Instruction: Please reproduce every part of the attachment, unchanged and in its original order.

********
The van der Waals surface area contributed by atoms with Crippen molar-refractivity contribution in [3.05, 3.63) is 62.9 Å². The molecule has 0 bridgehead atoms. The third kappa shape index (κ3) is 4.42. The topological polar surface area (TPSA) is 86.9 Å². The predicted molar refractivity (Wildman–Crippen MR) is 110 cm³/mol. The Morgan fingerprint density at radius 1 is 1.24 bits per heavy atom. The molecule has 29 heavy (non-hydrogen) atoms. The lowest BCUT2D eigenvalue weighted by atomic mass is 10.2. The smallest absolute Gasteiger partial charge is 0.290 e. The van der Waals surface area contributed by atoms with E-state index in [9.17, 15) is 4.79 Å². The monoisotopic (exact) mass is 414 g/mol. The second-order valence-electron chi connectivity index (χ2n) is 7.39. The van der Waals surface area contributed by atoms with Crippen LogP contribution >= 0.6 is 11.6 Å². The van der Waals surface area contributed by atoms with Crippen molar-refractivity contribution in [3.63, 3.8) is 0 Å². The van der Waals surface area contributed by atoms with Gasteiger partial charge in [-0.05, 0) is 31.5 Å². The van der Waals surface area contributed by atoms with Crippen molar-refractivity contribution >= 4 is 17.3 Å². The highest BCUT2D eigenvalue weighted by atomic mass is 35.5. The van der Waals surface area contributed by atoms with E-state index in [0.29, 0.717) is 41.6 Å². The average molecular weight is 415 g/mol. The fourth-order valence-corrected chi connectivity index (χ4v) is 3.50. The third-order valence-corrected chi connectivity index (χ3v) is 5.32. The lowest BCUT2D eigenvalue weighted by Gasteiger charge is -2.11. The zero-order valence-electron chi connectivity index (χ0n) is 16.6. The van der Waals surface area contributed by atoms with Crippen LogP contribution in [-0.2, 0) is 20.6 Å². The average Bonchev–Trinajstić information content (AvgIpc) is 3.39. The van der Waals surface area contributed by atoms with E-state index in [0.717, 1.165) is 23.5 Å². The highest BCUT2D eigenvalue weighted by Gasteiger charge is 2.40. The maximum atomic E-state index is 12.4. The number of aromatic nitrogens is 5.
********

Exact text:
The van der Waals surface area contributed by atoms with Crippen molar-refractivity contribution in [3.05, 3.63) is 62.9 Å². The molecule has 0 bridgehead atoms. The third kappa shape index (κ3) is 4.42. The topological polar surface area (TPSA) is 86.9 Å². The predicted molar refractivity (Wildman–Crippen MR) is 110 cm³/mol. The Morgan fingerprint density at radius 1 is 1.24 bits per heavy atom. The molecule has 29 heavy (non-hydrogen) atoms. The lowest BCUT2D eigenvalue weighted by atomic mass is 10.2. The smallest absolute Gasteiger partial charge is 0.290 e. The van der Waals surface area contributed by atoms with E-state index in [9.17, 15) is 4.79 Å². The monoisotopic (exact) mass is 414 g/mol. The second-order valence-electron chi connectivity index (χ2n) is 7.39. The van der Waals surface area contributed by atoms with Crippen LogP contribution >= 0.6 is 11.6 Å². The van der Waals surface area contributed by atoms with Crippen molar-refractivity contribution in [3.63, 3.8) is 0 Å². The van der Waals surface area contributed by atoms with Gasteiger partial charge in [-0.05, 0) is 31.5 Å². The van der Waals surface area contributed by atoms with Crippen molar-refractivity contribution >= 4 is 17.3 Å². The highest BCUT2D eigenvalue weighted by atomic mass is 35.5. The van der Waals surface area contributed by atoms with E-state index in [0.29, 0.717) is 41.6 Å². The average molecular weight is 415 g/mol. The fourth-order valence-corrected chi connectivity index (χ4v) is 3.50. The third-order valence-corrected chi connectivity index (χ3v) is 5.32. The lowest BCUT2D eigenvalue weighted by Gasteiger charge is -2.11. The zero-order valence-electron chi connectivity index (χ0n) is 16.6. The van der Waals surface area contributed by atoms with Crippen LogP contribution in [-0.2, 0) is 20.6 Å². The average Bonchev–Trinajstić information content (AvgIpc) is 3.39. The van der Waals surface area contributed by atoms with E-state index in [0.717, 1.165) is 23.5 Å². The highest BCUT2D eigenvalue weighted by Gasteiger charge is 2.40. The maximum atomic E-state index is 12.4. The number of aromatic nitrogens is 5.